Armenian Genocide monument to be built on Fresno State Campus

Fresno’s Armenian-American community has come together to form the Armenian Genocide Centennial Committee, an umbrella association established to commemorate the 100th anniversary of the Armenian Genocide throughout this year and 2015, Asbarez reports. 

Working under the theme “Commemoration, Education, Inspiration,” the committee is made-up of representatives from the community’s religious, educational, social, and political organizations.

“The commemoration of the 100th anniversary of the Armenian Genocide is clearly a significant moment for Armenians all around the world,” said AGCC Chairman and California State University, Fresno, Professor of Armenian Studies Sergio La Porta. “As Fresno is one of the largest and most active Armenian communities in the Western Hemisphere, I think it resonates particularly strongly here. It is home to a proud and resilient Armenian community and is an especially poignant place to commemorate those who died in the Genocide and those who toiled afterwards to insure that we would have a much better world to live in.”

The centerpiece of the AGCC’s efforts will be the monument that will be constructed on the Fresno State campus. Designed by Fresno architect Paul Halajian, the structure will embody symbols of cultural meaning to the Armenian people. Built from béton brut and tufa stones, its principal components will be nine columns arranged in a circular pattern and angled inwards, reminiscent of the Tzitzernagapert monument in Armenia. The nine pillars represent the six provinces of historic Armenia, Cilicia, the Diaspora, and the Republic of Armenia. The columns will gradually descend in height around the circle, with the first measuring 19 feet high and the last 15 to underscore the significance of the year 1915. An incomplete halo will be set above the columns, symbolizing both the fracture left by the Genocide and the unity of the Armenian people.

In keeping with the group’s mission to educate, the AGCC plans several endeavors to reach out to the broader Central Valley to raise awareness about the Armenian Genocide. A San Joaquin Town Hall event entitled Man’s Inhumanity To Man—The Last Hundred Years will be held on March 18, 2015 at the Saroyan Theatre, and a dramatic play about the Genocide is in the works, scheduled to open at Fresno State on May 1, 2015.

The committee also plans to offer workshops for secondary teachers of the Fresno and Clovis Unified School districts as well as other area districts to inform them how best to educate their students about the Armenian Genocide. The proposed lesson plans not only address the Armenian Genocide in particular, but also place Armenia’s tragedy within the larger historical context of Man’s Inhumanity to Man, including the treatment of Native Americans, the Holocaust, and the more recent state-sponsored ethnic cleansings in Rwanda and the Balkans. The committee stresses that though the Genocide occurred a century ago, the crime is still very much a modern human rights issue—especially in light of the maneuverings of the Republic of Turkey to deny or revise this historical fact.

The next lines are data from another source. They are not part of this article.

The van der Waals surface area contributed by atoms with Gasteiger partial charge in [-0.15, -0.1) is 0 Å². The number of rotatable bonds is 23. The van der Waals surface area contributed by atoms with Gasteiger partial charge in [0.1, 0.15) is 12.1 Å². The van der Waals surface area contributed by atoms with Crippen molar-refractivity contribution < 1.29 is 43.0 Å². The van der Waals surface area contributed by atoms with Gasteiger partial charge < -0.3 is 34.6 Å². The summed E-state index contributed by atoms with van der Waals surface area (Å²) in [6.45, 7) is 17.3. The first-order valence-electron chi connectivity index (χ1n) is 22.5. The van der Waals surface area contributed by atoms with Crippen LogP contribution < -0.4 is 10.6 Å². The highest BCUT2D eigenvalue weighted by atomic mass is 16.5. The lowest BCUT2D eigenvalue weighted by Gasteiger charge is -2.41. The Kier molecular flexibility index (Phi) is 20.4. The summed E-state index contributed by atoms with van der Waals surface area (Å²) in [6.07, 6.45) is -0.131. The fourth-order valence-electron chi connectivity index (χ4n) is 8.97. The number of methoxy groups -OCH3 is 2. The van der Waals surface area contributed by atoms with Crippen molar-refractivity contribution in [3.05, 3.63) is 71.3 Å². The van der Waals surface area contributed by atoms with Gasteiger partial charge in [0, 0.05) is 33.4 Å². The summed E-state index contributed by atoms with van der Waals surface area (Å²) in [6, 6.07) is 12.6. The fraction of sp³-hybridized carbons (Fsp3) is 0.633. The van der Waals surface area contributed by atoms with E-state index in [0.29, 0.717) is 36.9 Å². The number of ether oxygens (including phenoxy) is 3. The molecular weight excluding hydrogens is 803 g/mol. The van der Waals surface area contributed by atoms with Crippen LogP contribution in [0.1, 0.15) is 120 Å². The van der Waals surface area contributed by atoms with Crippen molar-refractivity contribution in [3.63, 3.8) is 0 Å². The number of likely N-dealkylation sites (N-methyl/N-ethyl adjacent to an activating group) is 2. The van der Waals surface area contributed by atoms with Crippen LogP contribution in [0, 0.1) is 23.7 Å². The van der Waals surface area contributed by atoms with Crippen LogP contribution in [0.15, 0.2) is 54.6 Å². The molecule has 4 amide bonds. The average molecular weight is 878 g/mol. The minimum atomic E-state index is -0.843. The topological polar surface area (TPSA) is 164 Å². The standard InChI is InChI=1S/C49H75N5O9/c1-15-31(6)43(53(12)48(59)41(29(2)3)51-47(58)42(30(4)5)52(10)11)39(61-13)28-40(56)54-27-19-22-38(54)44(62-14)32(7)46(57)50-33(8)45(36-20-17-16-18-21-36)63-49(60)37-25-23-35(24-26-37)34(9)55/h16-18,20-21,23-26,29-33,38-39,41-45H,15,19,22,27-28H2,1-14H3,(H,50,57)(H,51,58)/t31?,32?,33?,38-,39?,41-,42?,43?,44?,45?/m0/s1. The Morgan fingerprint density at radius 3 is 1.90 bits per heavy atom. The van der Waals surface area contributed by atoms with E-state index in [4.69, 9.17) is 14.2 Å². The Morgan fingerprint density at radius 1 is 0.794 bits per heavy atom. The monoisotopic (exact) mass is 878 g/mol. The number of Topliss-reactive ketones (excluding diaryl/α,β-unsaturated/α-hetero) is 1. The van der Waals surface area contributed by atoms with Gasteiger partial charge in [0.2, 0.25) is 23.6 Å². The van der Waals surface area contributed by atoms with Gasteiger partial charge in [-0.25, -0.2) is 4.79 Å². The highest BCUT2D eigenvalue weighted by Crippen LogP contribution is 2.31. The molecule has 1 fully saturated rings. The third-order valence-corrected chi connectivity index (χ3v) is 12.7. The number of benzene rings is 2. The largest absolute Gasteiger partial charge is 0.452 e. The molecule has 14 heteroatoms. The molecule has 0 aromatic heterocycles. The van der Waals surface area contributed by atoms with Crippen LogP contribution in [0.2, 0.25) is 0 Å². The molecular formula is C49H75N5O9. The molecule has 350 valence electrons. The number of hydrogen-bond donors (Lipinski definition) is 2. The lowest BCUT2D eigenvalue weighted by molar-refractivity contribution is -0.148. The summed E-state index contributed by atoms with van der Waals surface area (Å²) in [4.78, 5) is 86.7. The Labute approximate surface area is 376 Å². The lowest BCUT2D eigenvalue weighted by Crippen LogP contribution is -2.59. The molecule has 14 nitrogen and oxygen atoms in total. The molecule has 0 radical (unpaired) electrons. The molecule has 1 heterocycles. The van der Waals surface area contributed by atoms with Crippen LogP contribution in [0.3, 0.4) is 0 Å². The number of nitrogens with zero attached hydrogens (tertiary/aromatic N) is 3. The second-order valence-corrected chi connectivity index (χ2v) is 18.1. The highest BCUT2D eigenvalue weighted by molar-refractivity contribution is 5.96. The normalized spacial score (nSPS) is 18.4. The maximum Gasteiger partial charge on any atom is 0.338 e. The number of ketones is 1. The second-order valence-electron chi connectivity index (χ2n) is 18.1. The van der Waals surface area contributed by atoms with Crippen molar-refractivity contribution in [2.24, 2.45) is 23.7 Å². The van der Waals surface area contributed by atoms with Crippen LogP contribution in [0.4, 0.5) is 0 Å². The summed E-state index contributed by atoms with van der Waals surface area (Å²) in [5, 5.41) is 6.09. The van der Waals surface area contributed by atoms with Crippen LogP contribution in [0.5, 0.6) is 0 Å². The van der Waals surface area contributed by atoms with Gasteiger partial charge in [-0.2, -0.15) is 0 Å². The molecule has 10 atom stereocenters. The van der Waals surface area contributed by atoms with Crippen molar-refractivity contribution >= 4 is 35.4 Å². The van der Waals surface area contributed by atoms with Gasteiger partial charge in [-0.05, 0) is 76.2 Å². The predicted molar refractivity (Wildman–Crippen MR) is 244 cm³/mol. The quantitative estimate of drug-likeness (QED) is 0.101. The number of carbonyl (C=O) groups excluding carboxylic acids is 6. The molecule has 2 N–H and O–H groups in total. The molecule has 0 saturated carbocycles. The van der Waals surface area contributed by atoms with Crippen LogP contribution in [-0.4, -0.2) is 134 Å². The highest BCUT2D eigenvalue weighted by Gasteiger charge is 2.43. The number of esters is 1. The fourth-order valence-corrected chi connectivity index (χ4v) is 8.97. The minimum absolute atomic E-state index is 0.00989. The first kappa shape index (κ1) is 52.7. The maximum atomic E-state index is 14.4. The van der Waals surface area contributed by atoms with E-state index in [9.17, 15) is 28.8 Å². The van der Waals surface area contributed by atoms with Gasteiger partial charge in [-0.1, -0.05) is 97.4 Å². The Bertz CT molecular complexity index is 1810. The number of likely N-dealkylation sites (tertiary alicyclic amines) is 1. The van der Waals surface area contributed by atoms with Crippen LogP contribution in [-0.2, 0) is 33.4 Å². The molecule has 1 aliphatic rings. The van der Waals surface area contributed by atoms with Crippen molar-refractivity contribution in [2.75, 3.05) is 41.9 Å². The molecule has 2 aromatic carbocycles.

In conjunction with the Fresno Philharmonic, the committee will host a concert to be held on April 25th at the Saroyan Theatre. The AGCC hopes that the evening’s program—which will include scared, classical, and new pieces—will celebrate the spirit of the Armenian people even in the wake of the Genocide. Also as part of the centennial’s musical events will be a performance by the Khachaturian Trio for clarinet, violin, and piano at Fresno State on November 14, 2014.

These and other events and activities will supplement the Fresno Community’s traditional roster of commemorative gatherings, including the religious ceremony of the local churches, the Raising of US and Armenian flags on the steps of Fresno City Hall, the commemoration at the Ararat Cemetery, and the Fresno State remembrance in the university’s Free Speech Area.

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